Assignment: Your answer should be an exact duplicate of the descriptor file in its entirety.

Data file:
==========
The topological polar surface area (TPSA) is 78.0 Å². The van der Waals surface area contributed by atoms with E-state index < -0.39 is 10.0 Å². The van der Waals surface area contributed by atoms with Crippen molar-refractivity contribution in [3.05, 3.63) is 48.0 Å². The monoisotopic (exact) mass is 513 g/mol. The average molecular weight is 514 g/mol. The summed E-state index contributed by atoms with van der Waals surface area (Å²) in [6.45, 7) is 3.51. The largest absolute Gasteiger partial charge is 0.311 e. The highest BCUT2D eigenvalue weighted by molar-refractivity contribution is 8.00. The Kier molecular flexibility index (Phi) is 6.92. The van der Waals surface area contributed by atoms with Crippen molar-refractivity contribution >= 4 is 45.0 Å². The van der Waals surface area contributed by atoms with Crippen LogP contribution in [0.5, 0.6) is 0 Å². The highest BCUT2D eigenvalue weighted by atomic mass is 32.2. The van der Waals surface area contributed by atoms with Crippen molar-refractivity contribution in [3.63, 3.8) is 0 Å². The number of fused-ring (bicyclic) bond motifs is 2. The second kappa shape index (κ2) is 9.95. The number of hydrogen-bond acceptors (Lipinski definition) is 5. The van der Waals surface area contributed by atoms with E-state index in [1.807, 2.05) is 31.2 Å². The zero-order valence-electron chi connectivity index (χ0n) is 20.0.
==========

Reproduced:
The topological polar surface area (TPSA) is 78.0 Å². The van der Waals surface area contributed by atoms with E-state index < -0.39 is 10.0 Å². The van der Waals surface area contributed by atoms with Crippen molar-refractivity contribution in [3.05, 3.63) is 48.0 Å². The monoisotopic (exact) mass is 513 g/mol. The average molecular weight is 514 g/mol. The summed E-state index contributed by atoms with van der Waals surface area (Å²) in [6.45, 7) is 3.51. The largest absolute Gasteiger partial charge is 0.311 e. The highest BCUT2D eigenvalue weighted by molar-refractivity contribution is 8.00. The Kier molecular flexibility index (Phi) is 6.92. The van der Waals surface area contributed by atoms with Crippen molar-refractivity contribution >= 4 is 45.0 Å². The van der Waals surface area contributed by atoms with Crippen LogP contribution in [0.5, 0.6) is 0 Å². The highest BCUT2D eigenvalue weighted by atomic mass is 32.2. The van der Waals surface area contributed by atoms with Crippen molar-refractivity contribution in [3.63, 3.8) is 0 Å². The number of fused-ring (bicyclic) bond motifs is 2. The second kappa shape index (κ2) is 9.95. The number of hydrogen-bond acceptors (Lipinski definition) is 5. The van der Waals surface area contributed by atoms with E-state index in [1.807, 2.05) is 31.2 Å². The zero-order valence-electron chi connectivity index (χ0n) is 20.0.